The Commentary of Origen on the Gospel of St Matthew

Oxford University Press
  • erschienen am 23. August 2018
  • Sonstiges
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  • Verpackungseinheit
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  • 792 Seiten
978-0-19-966907-3 (ISBN)
Origen was the greatest intellectual in the third century church, and the most influential of all the Greek Church Fathers. His writings covered many different subjects, including commentaries on most of the books of the New Testament and many of the Old Testament. Late in his life, in the mid-third century, he wrote a Commentary on the Gospel of Matthew. This was the first commentary ever written on this Gospel so far as we know. It covered the entire
Gospel in twenty-five books. Only eight of these books have been preserved in the Greek language in which Origen wrote. A Latin translation made in the sixth century has preserved the contents of several additional books. There are, furthermore, numerous fragments from the commentary preserved in ancient writings.

Of this mass of material, only five of the eight books preserved in Greek have ever been translated into English, plus one fragment. This new translation, therefore, is the first translation into English of the entirety of the Greek and Latin remains of this important commentary, including most of the fragments. The translation is in modern English and includes brief annotations. The introduction sets the commentary in the context of Origen's life. It is his last preserved exegetical work.
Evidence is presented that suggests that it post-dates the Contra Celsum, long considered Origen's last work. The Commentary on Matthew is a very important work, therefore, giving us access to Origen's most mature theological thinking.
  • Englisch
  • Oxford
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  • Großbritannien
  • Für höhere Schule und Studium
  • Höhe: 244 mm
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  • Breite: 167 mm
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  • Dicke: 55 mm
  • 1527 gr
978-0-19-966907-3 (9780199669073)

Ronald E. Heine (PhD, University of Illinois) is Professor of Bible and Christian Ministry at Northwest Christian University. His publications include Origen: Scholarship in the Service of the Church (2010), The Commentaries of Origen and Jerome on St. Paul's Epistle to the Ephesians (2002), and an edition of Gregory of Nyssa's Treatise on the Inscriptions of the Psalms (1995).
Volume I
Book 10: (Matthew 13:36-14:15)
Book 11: (Matthew 14:15-15:39)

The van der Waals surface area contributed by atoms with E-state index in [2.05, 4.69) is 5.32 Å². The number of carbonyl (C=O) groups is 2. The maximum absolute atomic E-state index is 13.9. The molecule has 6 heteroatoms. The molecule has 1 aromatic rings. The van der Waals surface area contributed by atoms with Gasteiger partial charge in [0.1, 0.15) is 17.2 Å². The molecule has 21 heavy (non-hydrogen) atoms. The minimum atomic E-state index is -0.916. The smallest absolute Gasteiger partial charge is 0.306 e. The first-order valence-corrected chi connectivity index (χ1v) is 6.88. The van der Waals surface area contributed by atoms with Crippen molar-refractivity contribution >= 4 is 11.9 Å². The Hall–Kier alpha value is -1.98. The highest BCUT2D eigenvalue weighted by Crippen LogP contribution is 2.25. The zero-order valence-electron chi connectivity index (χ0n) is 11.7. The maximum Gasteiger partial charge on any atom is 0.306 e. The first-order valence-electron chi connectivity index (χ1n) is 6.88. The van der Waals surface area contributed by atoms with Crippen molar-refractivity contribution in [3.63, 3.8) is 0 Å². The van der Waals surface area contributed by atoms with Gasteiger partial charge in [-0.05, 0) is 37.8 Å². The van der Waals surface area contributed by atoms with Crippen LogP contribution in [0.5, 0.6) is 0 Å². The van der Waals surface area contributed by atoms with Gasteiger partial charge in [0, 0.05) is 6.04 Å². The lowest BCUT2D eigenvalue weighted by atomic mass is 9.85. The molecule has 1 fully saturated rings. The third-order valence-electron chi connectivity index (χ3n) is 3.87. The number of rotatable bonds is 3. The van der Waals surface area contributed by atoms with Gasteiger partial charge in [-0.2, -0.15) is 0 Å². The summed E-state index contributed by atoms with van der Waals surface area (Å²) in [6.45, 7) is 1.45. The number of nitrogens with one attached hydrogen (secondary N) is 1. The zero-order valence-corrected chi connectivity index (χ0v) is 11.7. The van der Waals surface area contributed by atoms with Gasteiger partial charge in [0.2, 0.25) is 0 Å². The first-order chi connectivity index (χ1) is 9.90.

Book 12: (Matthew 16:1-17:9)
Book 13: (Matthew 17:10-18:18)
Book 14: (Matthew 18:19-19:11)
Book 15: (Matthew 19:12-20:16)
Book 16: (Matthew 20:17-21:22)
Book 17: (Matthew 21:23-22:33)
Selected Fragments on Matthew 1:1-13:35 and Matthew 28
Bibliography of Modern Sources
Volume II
Part I: The Vetus Interpretatio (On Matthew 16:13-22:33)
Book 12: (Matthew 16:13-17:9)
Book 13: (Matthew 17:10-18:18)
Book 14: (Matthew 18:19-19:11)
Book 15: (Matthew 19:12-20:16)
Book 16: (Matthew 20:17-21:22)
Book 17: (Matthew 21:23-22:33)
Part II: The Series Commentariorum (On Matthew 22:34-27:66)
Series 1-8: (Matthew 22:34-46)
Series 9-28: (Matthew 23)
Series 29-62: (Matthew 24)
Series 63-73: (Matthew 25)
Series 74-114: (Matthew 26)
Series 115-145: (Matthew 27)
The quality of Heine's translation of the Greek and Latin critical editions is noteworthy, for in both cases he simultaneously offers a lucid, easy-to-read translation and shows striking consistency in his translation of technical vocabulary from Origen's corpus... There is no question that the countless hours that Heine has laboured on this project form a profound act of service to students of Origen, young and old, lay, ecclesial and academic... That these
volumes form a labour of love is evident in the expression that they give to Origen's exegetical genius and pastoral heart. * Alexander H. Pierce, University of Notre Dame, South Bend, Indiana, Journal of Ecclesiastical History * Ronald Heine makes a first-rate contribution to Origen scholarship, moving the conversation forward through clear historical argumentation based on textual evidence. His examination of Origen's method of reading Matthew deserves attention from those interested in patristic hermeneutics. Of course, for the general reader of the church fathers, Heine's translation is a jewel, revealing dazzling facets of Origen's most mature mind. Scholars of Matthew's Gospel and
historical theologians should also take notice. * Owen Kelly, Southeastern Theological Review *
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